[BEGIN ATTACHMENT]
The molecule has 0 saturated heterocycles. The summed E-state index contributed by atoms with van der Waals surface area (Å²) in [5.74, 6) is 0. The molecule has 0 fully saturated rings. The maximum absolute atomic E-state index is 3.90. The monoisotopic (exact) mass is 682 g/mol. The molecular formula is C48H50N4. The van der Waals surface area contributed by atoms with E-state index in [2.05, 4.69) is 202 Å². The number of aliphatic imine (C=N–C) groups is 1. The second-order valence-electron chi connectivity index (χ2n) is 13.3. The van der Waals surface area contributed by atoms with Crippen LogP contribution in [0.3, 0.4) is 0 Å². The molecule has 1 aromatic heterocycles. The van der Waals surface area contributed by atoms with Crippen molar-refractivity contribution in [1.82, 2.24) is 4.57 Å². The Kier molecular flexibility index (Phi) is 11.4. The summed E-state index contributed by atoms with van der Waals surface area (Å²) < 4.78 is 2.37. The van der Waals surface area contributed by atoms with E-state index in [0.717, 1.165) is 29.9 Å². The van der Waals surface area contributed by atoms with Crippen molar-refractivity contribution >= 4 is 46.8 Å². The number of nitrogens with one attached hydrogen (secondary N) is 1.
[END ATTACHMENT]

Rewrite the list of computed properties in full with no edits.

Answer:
The molecule has 0 saturated heterocycles. The summed E-state index contributed by atoms with van der Waals surface area (Å²) in [5.74, 6) is 0. The molecule has 0 fully saturated rings. The maximum absolute atomic E-state index is 3.90. The monoisotopic (exact) mass is 682 g/mol. The molecular formula is C48H50N4. The van der Waals surface area contributed by atoms with E-state index in [2.05, 4.69) is 202 Å². The number of aliphatic imine (C=N–C) groups is 1. The second-order valence-electron chi connectivity index (χ2n) is 13.3. The van der Waals surface area contributed by atoms with Crippen LogP contribution in [0.3, 0.4) is 0 Å². The molecule has 1 aromatic heterocycles. The van der Waals surface area contributed by atoms with Crippen molar-refractivity contribution in [1.82, 2.24) is 4.57 Å². The Kier molecular flexibility index (Phi) is 11.4. The summed E-state index contributed by atoms with van der Waals surface area (Å²) < 4.78 is 2.37. The van der Waals surface area contributed by atoms with E-state index in [0.717, 1.165) is 29.9 Å². The van der Waals surface area contributed by atoms with Crippen molar-refractivity contribution >= 4 is 46.8 Å². The number of nitrogens with one attached hydrogen (secondary N) is 1.